Michal Rovner, Rachel Whiteread and Anish Kapoor are among the artists who are competing for the assignment to create the UK’s National Holocaust Memorial and Learning Center, designated to be located next to the Parliament in London.
The UK Holocaust Memorial Foundation launched a memorial international design competition in September 2016. It sought to identify the very best architectural talent to create an emotionally powerful and sensitively designed memorial. Ninety-two teams expressed an interest in the project, with a shortlist of 10 invited to submit concept designs. These designs are being displayed publicly at the Victoria and Albert Museum in London (through 22 August) as part of a public consultation.
A jury consisting of 13 members including London Mayor Sadiq Khan, and Julia Peyton-Jones, the former director of the Serpentine Galleries, will meet at the Victoria and Albert Museum next month to choose the winner.
You are invited to submit your feedback to the UK Holocaust Memorial Foundation here.
Foster + Partners and Michal Rovner
With minimum disturbance to the park, a ramp descends into the earth. Evocative of train tracks that terminated in the camps or the brown brick lined corridors leading down to the gas chambers. This is the way to the Time Left Memorial. Israeli artist Rovner is part of the team led by the London-based architect Foster + Partners (other partners include the historian Simon Schama and the high-tech art organisation Future\Pace).
Adjaye Associates and Ron Arad Architects
We have approached the National Holocaust Memorial and Learning Centre as an opportunity to unearth the complexity of the Holocaust story, which we see as a series of layers that have become hidden by time.
We stand at a moment of transition – a time when those who lived through the Holocaust and witnessed the atrocities first-hand will no longer be present to provide testimony. Our proposal for the memorial is not an object, but the creation of a sacred space to serve the voices of survivors. It rises from the grounds of Victoria Tower Gardens, woven into the daily life of London. Folding back like a prayer shawl, it holds visitors in an embrace with the spoken word while framing a view to Parliament, underlining our shared accountability.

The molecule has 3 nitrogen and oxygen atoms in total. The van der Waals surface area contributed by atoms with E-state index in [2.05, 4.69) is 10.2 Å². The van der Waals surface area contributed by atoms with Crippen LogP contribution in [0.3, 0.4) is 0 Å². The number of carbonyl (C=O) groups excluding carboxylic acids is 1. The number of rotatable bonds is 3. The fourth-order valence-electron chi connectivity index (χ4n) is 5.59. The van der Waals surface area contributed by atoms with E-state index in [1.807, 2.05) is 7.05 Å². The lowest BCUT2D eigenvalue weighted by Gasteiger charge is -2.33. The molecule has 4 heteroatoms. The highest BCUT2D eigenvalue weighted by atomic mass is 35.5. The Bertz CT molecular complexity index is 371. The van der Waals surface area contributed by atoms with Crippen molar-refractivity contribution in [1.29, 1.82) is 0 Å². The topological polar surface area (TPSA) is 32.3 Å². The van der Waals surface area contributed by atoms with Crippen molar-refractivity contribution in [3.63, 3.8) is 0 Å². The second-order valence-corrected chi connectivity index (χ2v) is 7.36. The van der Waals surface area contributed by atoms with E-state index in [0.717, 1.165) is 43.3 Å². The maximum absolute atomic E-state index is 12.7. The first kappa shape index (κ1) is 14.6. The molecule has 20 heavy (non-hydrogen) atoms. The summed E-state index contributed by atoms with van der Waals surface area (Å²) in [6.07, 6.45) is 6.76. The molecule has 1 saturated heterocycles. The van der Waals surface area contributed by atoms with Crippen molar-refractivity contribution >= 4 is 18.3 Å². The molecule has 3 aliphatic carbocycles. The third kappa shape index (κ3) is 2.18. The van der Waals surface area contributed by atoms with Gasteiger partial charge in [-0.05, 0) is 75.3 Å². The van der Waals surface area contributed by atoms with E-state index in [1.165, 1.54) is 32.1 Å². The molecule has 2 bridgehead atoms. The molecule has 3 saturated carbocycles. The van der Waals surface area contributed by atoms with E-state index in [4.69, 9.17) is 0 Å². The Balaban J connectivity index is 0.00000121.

Anish Kapoor and Zaha Hadid Architects
Our proposal for the Holocaust Memorial sits as a strong singularity – an identifiable image – that allows people to focus on the immensity of the message being conveyed. The Grove of Cypress appropriately stands as a sombre witness to these moments within the park symbolising life, growth and hope in the face of adversity.
Caruso St John Architects, Marcus Taylor and Rachel Whiteread
The catastrophic events of the Holocaust took place outside the UK and the mass graves, remnants of atrocity and concentration camps that are found in mainland Europe do not exist on British soil. A memorial in London will not, therefore, commemorate a particular place, but instead it can embrace a universal theme and foreground the first-hand testimony of survivors.
Diamond Schmitt Architects
The subtlety of the design of the UKHM gradually reveals the power of the opposing forces that created the descent into a horror of hitherto unimaginable scale, and a humanity of unlimited compassion and selfless commitment.
The Memorial is an ear, that connects visitors with the voices and testimonies of those who experienced the Holocaust. Set within the individual voids that occupy the walls of the Memorial, their sonic aggregate becomes the primary material of its sensory construction.
John McAslan + Partners and MASS Design Group
In Jewish tradition, the laying of a stone at a grave marks a visit by relatives, remembering the deceased. This simple act binds generations together. The word for ‘stone’ in Hebrew – ןבא or eben – is a construct of א or Aleph, (Heavenly Father) and ב or Bet, (son) and so the word for stone symbolises this continuity between generations.
Lahdelma & Mahlamäki Architects and David Morley Architects
The Memorial is a composition of two arcs facing each other and a water pool. The first arc describes the Holocaust, the other describes how it was experienced in the UK.
Studio Libeskind and Haptic Architects
A dark, reflective metal plane cuts into the sky. The visitor walks down a wide timber ramp, passing through this plane into the underground. Once inside, the visitor descends into darkness along a continuous trajectory, the path illuminated by light cast from the contents of the exhibitions. Within this darkness, there is a single track – the Path of Hope – which elevates the visitor back into the world, culminating in a platform pier overlooking the Thames.